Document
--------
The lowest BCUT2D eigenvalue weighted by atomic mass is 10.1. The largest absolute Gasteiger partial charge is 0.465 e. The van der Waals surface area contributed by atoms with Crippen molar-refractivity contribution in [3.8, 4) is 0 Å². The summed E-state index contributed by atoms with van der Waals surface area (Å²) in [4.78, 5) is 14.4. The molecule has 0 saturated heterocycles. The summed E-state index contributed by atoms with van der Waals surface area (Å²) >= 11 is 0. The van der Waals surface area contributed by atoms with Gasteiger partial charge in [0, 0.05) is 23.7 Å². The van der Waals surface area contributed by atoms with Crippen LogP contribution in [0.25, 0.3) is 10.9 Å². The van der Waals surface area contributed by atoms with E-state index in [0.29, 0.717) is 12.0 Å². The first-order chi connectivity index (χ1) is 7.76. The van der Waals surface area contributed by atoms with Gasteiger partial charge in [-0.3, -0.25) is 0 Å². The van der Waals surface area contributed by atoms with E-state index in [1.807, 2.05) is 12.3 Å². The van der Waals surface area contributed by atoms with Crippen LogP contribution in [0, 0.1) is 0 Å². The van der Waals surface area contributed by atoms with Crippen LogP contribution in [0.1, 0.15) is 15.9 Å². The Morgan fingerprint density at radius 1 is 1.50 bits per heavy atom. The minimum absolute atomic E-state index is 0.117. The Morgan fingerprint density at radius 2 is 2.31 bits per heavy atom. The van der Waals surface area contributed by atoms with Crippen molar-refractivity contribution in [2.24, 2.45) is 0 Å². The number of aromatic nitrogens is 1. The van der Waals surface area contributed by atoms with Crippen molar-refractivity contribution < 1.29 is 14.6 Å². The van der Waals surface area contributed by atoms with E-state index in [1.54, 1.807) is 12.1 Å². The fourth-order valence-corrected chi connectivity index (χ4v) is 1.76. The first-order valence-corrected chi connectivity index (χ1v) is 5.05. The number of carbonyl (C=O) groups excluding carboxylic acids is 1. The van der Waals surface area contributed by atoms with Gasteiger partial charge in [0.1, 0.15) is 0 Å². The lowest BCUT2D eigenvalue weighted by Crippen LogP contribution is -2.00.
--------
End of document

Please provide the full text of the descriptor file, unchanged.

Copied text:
The lowest BCUT2D eigenvalue weighted by atomic mass is 10.1. The largest absolute Gasteiger partial charge is 0.465 e. The van der Waals surface area contributed by atoms with Crippen molar-refractivity contribution in [3.8, 4) is 0 Å². The summed E-state index contributed by atoms with van der Waals surface area (Å²) in [4.78, 5) is 14.4. The molecule has 0 saturated heterocycles. The summed E-state index contributed by atoms with van der Waals surface area (Å²) >= 11 is 0. The van der Waals surface area contributed by atoms with Gasteiger partial charge in [0, 0.05) is 23.7 Å². The van der Waals surface area contributed by atoms with Crippen LogP contribution in [0.25, 0.3) is 10.9 Å². The van der Waals surface area contributed by atoms with E-state index in [0.29, 0.717) is 12.0 Å². The first-order chi connectivity index (χ1) is 7.76. The van der Waals surface area contributed by atoms with Gasteiger partial charge in [-0.3, -0.25) is 0 Å². The van der Waals surface area contributed by atoms with E-state index in [1.807, 2.05) is 12.3 Å². The van der Waals surface area contributed by atoms with Crippen LogP contribution in [0, 0.1) is 0 Å². The van der Waals surface area contributed by atoms with Crippen LogP contribution in [0.1, 0.15) is 15.9 Å². The Morgan fingerprint density at radius 1 is 1.50 bits per heavy atom. The minimum absolute atomic E-state index is 0.117. The Morgan fingerprint density at radius 2 is 2.31 bits per heavy atom. The van der Waals surface area contributed by atoms with Crippen molar-refractivity contribution in [2.24, 2.45) is 0 Å². The number of aromatic nitrogens is 1. The van der Waals surface area contributed by atoms with Crippen molar-refractivity contribution < 1.29 is 14.6 Å². The van der Waals surface area contributed by atoms with E-state index in [1.54, 1.807) is 12.1 Å². The fourth-order valence-corrected chi connectivity index (χ4v) is 1.76. The first-order valence-corrected chi connectivity index (χ1v) is 5.05. The number of carbonyl (C=O) groups excluding carboxylic acids is 1. The van der Waals surface area contributed by atoms with Gasteiger partial charge in [0.1, 0.15) is 0 Å². The lowest BCUT2D eigenvalue weighted by Crippen LogP contribution is -2.00.